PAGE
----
To think or not to think; that is the question

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Opinion: You might be wrong and that's OK.

To think before you speak is a skill we all have been taught to some degree. But what does that skill look like in world where lies are more entertaining than the truth?

The spread of misinformation runs rampant in the age of the internet, making it increasingly difficult to discern true information from false. Although the internet is not a real place, the conversations we have seep into our everyday lives, ultimately affecting what and how we think. Whether it’s fake news or alternative facts, one thing is for certain, critical thinking is lacking.

Critical thinking is defined as the ability to think clearly with an open mind supported by a rigorous standard of evidence from verifiable sources. In other words, ask yourself; where, when, what, why and how. Where is the information coming from? When was it created? What is it trying to prove? Why is it being proven? How is it being proven?

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It sounds like a lot of work but once you begin to assess information this way, it becomes progressively easier to navigate a world where facts don’t matter. Unfortunately, not everyone practices this approach leading to potentially contentious interactions online and in person.

Recently, protests were held at the screening of Unplanned at King’s University College here in London. The controversial film takes you on an emotional roller coaster through the eyes of a Planned Parenthood director turned anti-abortion activist.

Meanwhile, already causing outrage in Alberta as it moves across Canada, Vaxxed II is a sequel to the successful documentary Vaxxed. It follows activists travelling the country to unmask what they say are injuries sustained from vaccinations.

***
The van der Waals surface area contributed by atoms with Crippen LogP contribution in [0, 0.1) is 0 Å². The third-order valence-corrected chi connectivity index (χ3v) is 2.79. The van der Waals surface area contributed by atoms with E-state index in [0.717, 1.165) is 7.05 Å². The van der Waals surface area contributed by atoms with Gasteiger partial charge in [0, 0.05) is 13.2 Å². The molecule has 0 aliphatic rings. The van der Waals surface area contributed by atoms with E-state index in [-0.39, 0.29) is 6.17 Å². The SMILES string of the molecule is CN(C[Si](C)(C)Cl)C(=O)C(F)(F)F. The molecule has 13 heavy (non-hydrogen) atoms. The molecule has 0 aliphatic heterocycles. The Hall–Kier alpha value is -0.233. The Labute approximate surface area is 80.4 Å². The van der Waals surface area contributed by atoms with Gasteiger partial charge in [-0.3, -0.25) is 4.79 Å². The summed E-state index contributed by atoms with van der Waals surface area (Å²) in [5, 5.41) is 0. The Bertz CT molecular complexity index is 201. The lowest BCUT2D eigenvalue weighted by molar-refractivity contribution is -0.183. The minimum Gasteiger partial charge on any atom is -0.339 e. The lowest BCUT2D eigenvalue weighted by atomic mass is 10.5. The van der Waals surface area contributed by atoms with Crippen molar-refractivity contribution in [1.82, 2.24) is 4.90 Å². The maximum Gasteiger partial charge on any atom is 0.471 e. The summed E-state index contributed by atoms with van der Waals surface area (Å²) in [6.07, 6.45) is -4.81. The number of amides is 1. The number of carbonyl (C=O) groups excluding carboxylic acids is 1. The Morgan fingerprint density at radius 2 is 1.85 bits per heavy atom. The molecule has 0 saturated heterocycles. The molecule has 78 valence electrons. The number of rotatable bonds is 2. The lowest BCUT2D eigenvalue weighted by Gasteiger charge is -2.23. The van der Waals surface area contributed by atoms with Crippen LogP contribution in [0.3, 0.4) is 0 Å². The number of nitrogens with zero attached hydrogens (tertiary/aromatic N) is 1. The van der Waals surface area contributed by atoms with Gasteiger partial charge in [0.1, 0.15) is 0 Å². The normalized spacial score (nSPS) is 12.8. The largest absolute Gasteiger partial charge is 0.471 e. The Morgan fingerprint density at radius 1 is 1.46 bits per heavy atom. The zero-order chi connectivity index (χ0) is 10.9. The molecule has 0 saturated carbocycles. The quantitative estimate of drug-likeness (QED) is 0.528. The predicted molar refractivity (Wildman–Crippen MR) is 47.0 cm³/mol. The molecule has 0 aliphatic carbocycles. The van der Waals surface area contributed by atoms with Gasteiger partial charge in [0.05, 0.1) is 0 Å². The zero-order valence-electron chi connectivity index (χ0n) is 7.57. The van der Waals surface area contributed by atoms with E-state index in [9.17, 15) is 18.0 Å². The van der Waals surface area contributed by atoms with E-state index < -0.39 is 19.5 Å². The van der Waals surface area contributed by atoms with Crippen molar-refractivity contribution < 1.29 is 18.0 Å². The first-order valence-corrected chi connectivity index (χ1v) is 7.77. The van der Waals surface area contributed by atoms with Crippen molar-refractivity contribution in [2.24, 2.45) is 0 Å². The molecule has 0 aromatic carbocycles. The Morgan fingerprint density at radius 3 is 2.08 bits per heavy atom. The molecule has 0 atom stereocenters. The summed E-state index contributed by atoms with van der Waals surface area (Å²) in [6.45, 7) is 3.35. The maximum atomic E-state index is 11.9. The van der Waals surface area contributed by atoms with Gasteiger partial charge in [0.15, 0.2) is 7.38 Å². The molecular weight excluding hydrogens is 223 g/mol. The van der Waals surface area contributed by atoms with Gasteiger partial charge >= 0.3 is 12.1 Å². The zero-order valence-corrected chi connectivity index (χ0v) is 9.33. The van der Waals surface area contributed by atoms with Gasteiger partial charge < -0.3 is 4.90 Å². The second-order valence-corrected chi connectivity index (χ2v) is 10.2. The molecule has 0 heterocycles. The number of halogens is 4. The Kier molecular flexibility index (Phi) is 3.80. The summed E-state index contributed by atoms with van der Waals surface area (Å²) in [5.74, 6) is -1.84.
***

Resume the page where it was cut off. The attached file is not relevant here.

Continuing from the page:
The facts supporting both films are highly contested; Unplanned uses a disputed memoir while Vaxxed II uses a debunked scientific article as their premise to explore vaccinations. The opinions of many regarding these topics and the available space provided by the internet allowed for large support groups to congregate without question.

Digestible, bite-sized pieces of information became readily available and spread like wildfire through said groups. If it wasn’t for the support garnered online through the spread of misinformation, neither film would have as much success. Regardless of where you stand on either issue, it’s important to explore all sides of a topic through a critical lens before stating an opinion as fact.

There was a time where we could agree to disagree but not on today’s internet. Online we have created fragmented realities allowing us to essentially live in our own bubble. It’s fine for niche hobbies and activities but not viewpoints. These fragmented realities make it simpler to find support for your viewpoint than it is to research why you may be wrong. We don’t have to agree on everything but there must be a method to deduce information we all can agree upon otherwise, we fall victim to our own biases. This is where my fear lies.

There is power in numbers and everyone wants to be right. If an online opinion gathers enough support from people, who’s to say that support doesn’t translate into legislation now affecting everyone. It sounds far-fetched, but let’s asses the online conversations surrounding the coronavirus. The misinformation being spread is leading to loud enough racism prompting city, provincial, state and federal officials all over the world to speak up. Understandably, fear will do that to us but that’s not an excuse to be uninformed and misinformed.

It’s OK to be wrong, it’s OK to change your mind and it’s OK to not know or understand everything. What is not OK is to remain misinformed because you believe you’re right. Research, debate, discuss; this will force you to analyze your beliefs and opinions leading to a more critical thought process.

All in all, believe what you want to believe, but think critically before you speak... even on the internet.

Editorial opinions or comments expressed in this online edition of Interrobang newspaper reflect the views of the writer and are not those of the Interrobang or the Fanshawe Student Union. The Interrobang is published weekly by the Fanshawe Student Union at 1001 Fanshawe College Blvd., P.O. Box 7005, London, Ontario, N5Y 5R6 and distributed through the Fanshawe College community. Letters to the editor are welcome. All letters are subject to editing and should be emailed. All letters must be accompanied by contact information. Letters can also be submitted online by clicking here.